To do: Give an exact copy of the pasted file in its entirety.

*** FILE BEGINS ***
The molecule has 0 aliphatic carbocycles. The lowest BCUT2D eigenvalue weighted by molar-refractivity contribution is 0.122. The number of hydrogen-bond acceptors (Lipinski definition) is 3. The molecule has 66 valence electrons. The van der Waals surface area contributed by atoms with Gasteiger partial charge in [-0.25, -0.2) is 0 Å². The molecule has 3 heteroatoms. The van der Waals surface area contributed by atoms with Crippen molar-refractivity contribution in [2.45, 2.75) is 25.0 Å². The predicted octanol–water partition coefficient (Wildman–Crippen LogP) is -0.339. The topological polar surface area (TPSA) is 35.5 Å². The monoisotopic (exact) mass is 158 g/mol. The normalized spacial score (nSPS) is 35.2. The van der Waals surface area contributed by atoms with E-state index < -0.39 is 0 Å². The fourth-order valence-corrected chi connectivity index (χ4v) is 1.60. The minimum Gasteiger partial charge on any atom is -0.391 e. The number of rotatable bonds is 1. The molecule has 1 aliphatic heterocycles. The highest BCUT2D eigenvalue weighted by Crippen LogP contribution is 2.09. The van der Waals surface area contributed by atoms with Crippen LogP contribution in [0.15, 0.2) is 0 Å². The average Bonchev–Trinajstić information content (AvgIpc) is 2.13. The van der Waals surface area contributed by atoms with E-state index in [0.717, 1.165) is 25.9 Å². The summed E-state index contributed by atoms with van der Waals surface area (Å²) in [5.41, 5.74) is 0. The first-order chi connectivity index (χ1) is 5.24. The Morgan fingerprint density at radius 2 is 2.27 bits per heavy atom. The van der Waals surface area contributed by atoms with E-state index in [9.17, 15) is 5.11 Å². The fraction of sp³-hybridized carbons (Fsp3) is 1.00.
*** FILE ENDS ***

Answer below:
The molecule has 0 aliphatic carbocycles. The lowest BCUT2D eigenvalue weighted by molar-refractivity contribution is 0.122. The number of hydrogen-bond acceptors (Lipinski definition) is 3. The molecule has 66 valence electrons. The van der Waals surface area contributed by atoms with Gasteiger partial charge in [-0.25, -0.2) is 0 Å². The molecule has 3 heteroatoms. The van der Waals surface area contributed by atoms with Crippen molar-refractivity contribution in [2.45, 2.75) is 25.0 Å². The predicted octanol–water partition coefficient (Wildman–Crippen LogP) is -0.339. The topological polar surface area (TPSA) is 35.5 Å². The monoisotopic (exact) mass is 158 g/mol. The normalized spacial score (nSPS) is 35.2. The van der Waals surface area contributed by atoms with E-state index < -0.39 is 0 Å². The fourth-order valence-corrected chi connectivity index (χ4v) is 1.60. The minimum Gasteiger partial charge on any atom is -0.391 e. The number of rotatable bonds is 1. The molecule has 1 aliphatic heterocycles. The highest BCUT2D eigenvalue weighted by Crippen LogP contribution is 2.09. The van der Waals surface area contributed by atoms with Crippen LogP contribution in [0.15, 0.2) is 0 Å². The average Bonchev–Trinajstić information content (AvgIpc) is 2.13. The van der Waals surface area contributed by atoms with E-state index in [0.717, 1.165) is 25.9 Å². The summed E-state index contributed by atoms with van der Waals surface area (Å²) in [5.41, 5.74) is 0. The first-order chi connectivity index (χ1) is 5.24. The Morgan fingerprint density at radius 2 is 2.27 bits per heavy atom. The van der Waals surface area contributed by atoms with E-state index in [9.17, 15) is 5.11 Å². The fraction of sp³-hybridized carbons (Fsp3) is 1.00.